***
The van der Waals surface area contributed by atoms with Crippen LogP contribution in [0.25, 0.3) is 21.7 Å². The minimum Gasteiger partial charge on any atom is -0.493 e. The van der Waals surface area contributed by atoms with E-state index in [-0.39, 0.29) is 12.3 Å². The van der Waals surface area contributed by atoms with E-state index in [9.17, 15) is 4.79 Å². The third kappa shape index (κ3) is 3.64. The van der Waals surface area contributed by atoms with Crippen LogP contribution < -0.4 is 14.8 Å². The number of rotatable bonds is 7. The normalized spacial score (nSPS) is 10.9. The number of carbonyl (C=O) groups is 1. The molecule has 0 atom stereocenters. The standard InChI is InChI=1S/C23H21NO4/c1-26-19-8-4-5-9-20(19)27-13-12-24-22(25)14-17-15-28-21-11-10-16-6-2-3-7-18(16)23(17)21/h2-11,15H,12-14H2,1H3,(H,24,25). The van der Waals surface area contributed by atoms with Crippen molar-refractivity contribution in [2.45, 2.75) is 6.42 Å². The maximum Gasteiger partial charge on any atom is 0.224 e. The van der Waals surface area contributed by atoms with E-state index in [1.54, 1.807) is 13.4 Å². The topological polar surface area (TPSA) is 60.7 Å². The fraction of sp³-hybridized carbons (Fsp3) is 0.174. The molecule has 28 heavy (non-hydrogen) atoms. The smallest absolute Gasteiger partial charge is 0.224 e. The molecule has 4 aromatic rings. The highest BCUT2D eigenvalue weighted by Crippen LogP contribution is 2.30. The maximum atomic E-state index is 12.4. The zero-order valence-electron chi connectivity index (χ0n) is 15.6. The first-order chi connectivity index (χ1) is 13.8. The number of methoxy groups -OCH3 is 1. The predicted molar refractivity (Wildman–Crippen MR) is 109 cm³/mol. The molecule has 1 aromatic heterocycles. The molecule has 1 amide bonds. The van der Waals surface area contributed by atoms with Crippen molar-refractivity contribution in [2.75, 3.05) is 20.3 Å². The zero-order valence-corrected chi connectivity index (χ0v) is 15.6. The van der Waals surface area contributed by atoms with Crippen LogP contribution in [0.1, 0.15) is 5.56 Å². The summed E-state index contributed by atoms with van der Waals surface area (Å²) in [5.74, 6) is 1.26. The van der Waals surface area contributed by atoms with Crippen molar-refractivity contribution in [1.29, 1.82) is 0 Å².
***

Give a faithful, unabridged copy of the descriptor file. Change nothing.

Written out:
The van der Waals surface area contributed by atoms with Crippen LogP contribution in [0.25, 0.3) is 21.7 Å². The minimum Gasteiger partial charge on any atom is -0.493 e. The van der Waals surface area contributed by atoms with E-state index in [-0.39, 0.29) is 12.3 Å². The van der Waals surface area contributed by atoms with E-state index in [9.17, 15) is 4.79 Å². The third kappa shape index (κ3) is 3.64. The van der Waals surface area contributed by atoms with Crippen LogP contribution < -0.4 is 14.8 Å². The number of rotatable bonds is 7. The normalized spacial score (nSPS) is 10.9. The number of carbonyl (C=O) groups is 1. The molecule has 0 atom stereocenters. The standard InChI is InChI=1S/C23H21NO4/c1-26-19-8-4-5-9-20(19)27-13-12-24-22(25)14-17-15-28-21-11-10-16-6-2-3-7-18(16)23(17)21/h2-11,15H,12-14H2,1H3,(H,24,25). The van der Waals surface area contributed by atoms with Crippen molar-refractivity contribution in [2.45, 2.75) is 6.42 Å². The maximum Gasteiger partial charge on any atom is 0.224 e. The van der Waals surface area contributed by atoms with E-state index in [1.54, 1.807) is 13.4 Å². The topological polar surface area (TPSA) is 60.7 Å². The fraction of sp³-hybridized carbons (Fsp3) is 0.174. The molecule has 28 heavy (non-hydrogen) atoms. The smallest absolute Gasteiger partial charge is 0.224 e. The molecule has 4 aromatic rings. The highest BCUT2D eigenvalue weighted by Crippen LogP contribution is 2.30. The maximum atomic E-state index is 12.4. The zero-order valence-electron chi connectivity index (χ0n) is 15.6. The first-order chi connectivity index (χ1) is 13.8. The number of methoxy groups -OCH3 is 1. The predicted molar refractivity (Wildman–Crippen MR) is 109 cm³/mol. The molecule has 1 aromatic heterocycles. The molecule has 1 amide bonds. The van der Waals surface area contributed by atoms with Crippen molar-refractivity contribution in [2.75, 3.05) is 20.3 Å². The zero-order valence-corrected chi connectivity index (χ0v) is 15.6. The van der Waals surface area contributed by atoms with Crippen LogP contribution in [0.1, 0.15) is 5.56 Å². The summed E-state index contributed by atoms with van der Waals surface area (Å²) in [5.74, 6) is 1.26. The van der Waals surface area contributed by atoms with Crippen molar-refractivity contribution in [1.29, 1.82) is 0 Å².